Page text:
Fortunate ones are adjusted in these trades while the unlucky ones are deprived of even this and are left to the mercy of the community to feed them. Whereas the maulanas (teachers) of Jameatul Hidaya are in fact very well placed as in addition to these theological courses. Other courses include various diplomas and degrees in Computer Application, Mechanical Engineering, Electrical Engineering, Accounts and Business Management, Communication, Refrigeration, Leather/Footwear Technology, Air-conditioning and Offset Printing besides others that include Pharmacy, Opticals, Journalism And Automobile Engineering.

The latest feather in the cap of Madrasa Jameatul Hidaya is the Aligarh based Al-Hidaya Study Centre meant to train students for the Indian Civil Services, State Civil Services, State Judicial Services and other competitive exams. Besides, the Maulana Abdur Rahim Educational Trust has also started running full-fledged English medium schools in Jaipur. There is also the Al-Hidaya Islamic Research Centre that provides answers to all the queries on Islam and has a massive collection of books---rare and new. Under the Maulana Abdur Rahim Charitable Trust, scholarships are granted to deserving and meritorious students not only for completing the courses at the Madrasa but even later according to Prof. Ziaul Hasan, retired principal of A.M.U. polytechnic and the honorary director of Al-Hidaya Study Centre. 
Maulana Mohd. Fazl-ur-Rahim Mujaddedi, an Islamic scholar and the Ameer-e-Jameatul Hidaya (proctor) of the Madrasa states, "For Indian Muslims, it's a dream come true. About 20 years ago Hazrat Maulana Abdur Rahim Mujaddedi gave the practical shape to what is most enlightened centre of learning for the community today." All the courses of Jamiatul Hidaya are affiliated to the Aligarh Muslim University. So far as the theological courses are concerned, these are related to the three most renowned centres of Islamic learning in the world i.e. Darul Uloom (Deoband), Nadwatul Ulama (Lucknow), and Mazahir-e-Uloom (Saharanpur).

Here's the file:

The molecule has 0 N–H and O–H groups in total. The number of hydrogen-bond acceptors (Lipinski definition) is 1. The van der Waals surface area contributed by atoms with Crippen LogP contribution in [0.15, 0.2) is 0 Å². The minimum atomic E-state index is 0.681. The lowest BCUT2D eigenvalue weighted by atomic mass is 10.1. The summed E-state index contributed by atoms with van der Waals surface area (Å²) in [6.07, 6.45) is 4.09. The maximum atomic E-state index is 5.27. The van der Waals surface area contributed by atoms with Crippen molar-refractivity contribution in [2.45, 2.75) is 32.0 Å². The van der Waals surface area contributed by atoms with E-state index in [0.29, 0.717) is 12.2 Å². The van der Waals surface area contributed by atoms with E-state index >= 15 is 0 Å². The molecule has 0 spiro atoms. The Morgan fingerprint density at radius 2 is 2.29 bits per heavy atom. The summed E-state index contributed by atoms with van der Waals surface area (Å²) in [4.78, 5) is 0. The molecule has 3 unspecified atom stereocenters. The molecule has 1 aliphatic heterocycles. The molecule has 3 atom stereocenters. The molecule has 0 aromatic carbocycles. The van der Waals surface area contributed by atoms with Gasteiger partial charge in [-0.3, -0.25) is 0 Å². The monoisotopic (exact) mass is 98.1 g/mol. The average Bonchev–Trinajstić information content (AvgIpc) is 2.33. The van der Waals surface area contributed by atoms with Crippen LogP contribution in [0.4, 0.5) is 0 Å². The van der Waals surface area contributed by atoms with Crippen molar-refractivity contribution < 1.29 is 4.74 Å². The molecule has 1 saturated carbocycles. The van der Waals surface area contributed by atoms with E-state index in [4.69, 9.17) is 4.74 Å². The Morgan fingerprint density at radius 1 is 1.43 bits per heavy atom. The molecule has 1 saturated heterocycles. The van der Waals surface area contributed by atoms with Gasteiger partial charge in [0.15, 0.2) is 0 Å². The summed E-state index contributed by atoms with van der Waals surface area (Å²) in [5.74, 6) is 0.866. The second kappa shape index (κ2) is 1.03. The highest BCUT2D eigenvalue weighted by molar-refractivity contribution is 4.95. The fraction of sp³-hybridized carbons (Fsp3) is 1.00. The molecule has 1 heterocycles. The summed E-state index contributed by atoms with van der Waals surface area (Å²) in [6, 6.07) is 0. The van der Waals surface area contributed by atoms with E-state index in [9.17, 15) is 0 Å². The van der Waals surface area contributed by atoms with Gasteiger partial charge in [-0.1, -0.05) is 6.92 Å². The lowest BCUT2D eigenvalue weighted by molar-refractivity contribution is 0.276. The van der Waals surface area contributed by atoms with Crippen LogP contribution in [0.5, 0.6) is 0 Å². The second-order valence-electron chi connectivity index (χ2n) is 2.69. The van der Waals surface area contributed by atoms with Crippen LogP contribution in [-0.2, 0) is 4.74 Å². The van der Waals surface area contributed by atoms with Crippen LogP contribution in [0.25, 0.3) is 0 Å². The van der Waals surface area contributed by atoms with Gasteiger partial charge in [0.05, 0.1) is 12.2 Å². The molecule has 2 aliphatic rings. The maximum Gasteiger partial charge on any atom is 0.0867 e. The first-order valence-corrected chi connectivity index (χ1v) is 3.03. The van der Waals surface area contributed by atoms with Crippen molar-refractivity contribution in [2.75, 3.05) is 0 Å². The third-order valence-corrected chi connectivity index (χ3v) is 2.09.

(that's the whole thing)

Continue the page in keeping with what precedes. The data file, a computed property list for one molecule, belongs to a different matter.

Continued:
Maulana Mohd. Zia-ur-Rahim Mujaddedi, the senior administrator and the younger brother of Maulana Fazl-ur-Rahim, reveals that there is no dearth of cultural activities for the students. The Anjuman-ul-Hidaya caters to promote zeal amongst the students for oratory in various languages. Bazm-e-Hidayat is a platform that steeps the students in the art of organization via orientation programmes conducted by renowned professors from the comity of Indian universities. To master the art of writing, Bazm-e-Rahimi is the ideal platform. For sharpening various skills in English there is the Jauhar English Club. The vast sprawling lawns with green and glossy plush grass are most sought after as the students love playing and participating in cricket, soccer, basketball, volleyball, and table tennis tournaments. The classrooms, dormitories and the huge kitchen are located in low buildings in front and to the left of the main one. To the right is the mosque. Besides, the Madrasa has its own post office, dispensary with qualified doctors, a library with thousands of books on a vast variety of subjects and a hostel and a big guest house for visiting dignitaries..

Another salient feature of the Madrasa is its Arabic-Turkish architectural style. The building at the entrance is very dignified and impressive and appears to be the lobby of Al-Azhar University! Mode of admission is very simple and fees are nominal. The Madrasa has a renowned publication centre that also publishes the Urdu and English monthlies Al-Hidaya, besides printing umpteen books on various topics under the aegis of Hidayat Publishers. 

It won't be an exaggeration if we call it an oasis in the desert and the Oxford of the madrasa education in the country. Its students are finding prestigious jobs in places like Citibank, Kuwait Embassy, Luxor Pens, Escorts, Indian Railways, Rashtriya Sahara etc.